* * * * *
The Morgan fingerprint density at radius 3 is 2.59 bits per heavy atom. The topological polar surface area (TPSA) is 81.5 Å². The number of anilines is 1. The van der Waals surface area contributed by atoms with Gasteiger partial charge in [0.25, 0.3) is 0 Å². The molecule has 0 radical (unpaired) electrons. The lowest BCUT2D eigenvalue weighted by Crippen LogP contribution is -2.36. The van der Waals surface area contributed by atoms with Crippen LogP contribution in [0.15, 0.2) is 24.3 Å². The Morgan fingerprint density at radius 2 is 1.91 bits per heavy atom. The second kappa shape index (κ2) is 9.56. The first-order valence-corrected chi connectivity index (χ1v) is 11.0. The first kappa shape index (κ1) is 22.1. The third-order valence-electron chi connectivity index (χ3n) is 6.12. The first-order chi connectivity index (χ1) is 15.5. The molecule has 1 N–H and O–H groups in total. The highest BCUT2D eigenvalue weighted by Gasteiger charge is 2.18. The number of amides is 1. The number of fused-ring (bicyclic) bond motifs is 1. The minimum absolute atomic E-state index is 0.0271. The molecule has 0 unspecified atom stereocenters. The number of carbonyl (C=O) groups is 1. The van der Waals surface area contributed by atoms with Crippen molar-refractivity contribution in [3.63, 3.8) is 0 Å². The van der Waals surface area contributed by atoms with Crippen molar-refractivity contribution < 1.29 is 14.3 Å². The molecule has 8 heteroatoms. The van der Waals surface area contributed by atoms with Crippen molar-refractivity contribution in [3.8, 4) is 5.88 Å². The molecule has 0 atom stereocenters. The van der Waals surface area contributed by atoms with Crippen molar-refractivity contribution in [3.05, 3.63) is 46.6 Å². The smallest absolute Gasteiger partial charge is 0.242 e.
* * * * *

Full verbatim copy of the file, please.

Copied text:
The Morgan fingerprint density at radius 3 is 2.59 bits per heavy atom. The topological polar surface area (TPSA) is 81.5 Å². The number of anilines is 1. The van der Waals surface area contributed by atoms with Gasteiger partial charge in [0.25, 0.3) is 0 Å². The molecule has 0 radical (unpaired) electrons. The lowest BCUT2D eigenvalue weighted by Crippen LogP contribution is -2.36. The van der Waals surface area contributed by atoms with Crippen LogP contribution in [0.15, 0.2) is 24.3 Å². The Morgan fingerprint density at radius 2 is 1.91 bits per heavy atom. The second kappa shape index (κ2) is 9.56. The first-order valence-corrected chi connectivity index (χ1v) is 11.0. The first kappa shape index (κ1) is 22.1. The third-order valence-electron chi connectivity index (χ3n) is 6.12. The first-order chi connectivity index (χ1) is 15.5. The molecule has 1 N–H and O–H groups in total. The highest BCUT2D eigenvalue weighted by Gasteiger charge is 2.18. The number of amides is 1. The number of fused-ring (bicyclic) bond motifs is 1. The minimum absolute atomic E-state index is 0.0271. The molecule has 0 unspecified atom stereocenters. The number of carbonyl (C=O) groups is 1. The van der Waals surface area contributed by atoms with Crippen molar-refractivity contribution in [3.63, 3.8) is 0 Å². The van der Waals surface area contributed by atoms with Crippen molar-refractivity contribution < 1.29 is 14.3 Å². The molecule has 8 heteroatoms. The van der Waals surface area contributed by atoms with Crippen molar-refractivity contribution in [3.8, 4) is 5.88 Å². The molecule has 0 atom stereocenters. The van der Waals surface area contributed by atoms with Crippen molar-refractivity contribution in [3.05, 3.63) is 46.6 Å². The smallest absolute Gasteiger partial charge is 0.242 e.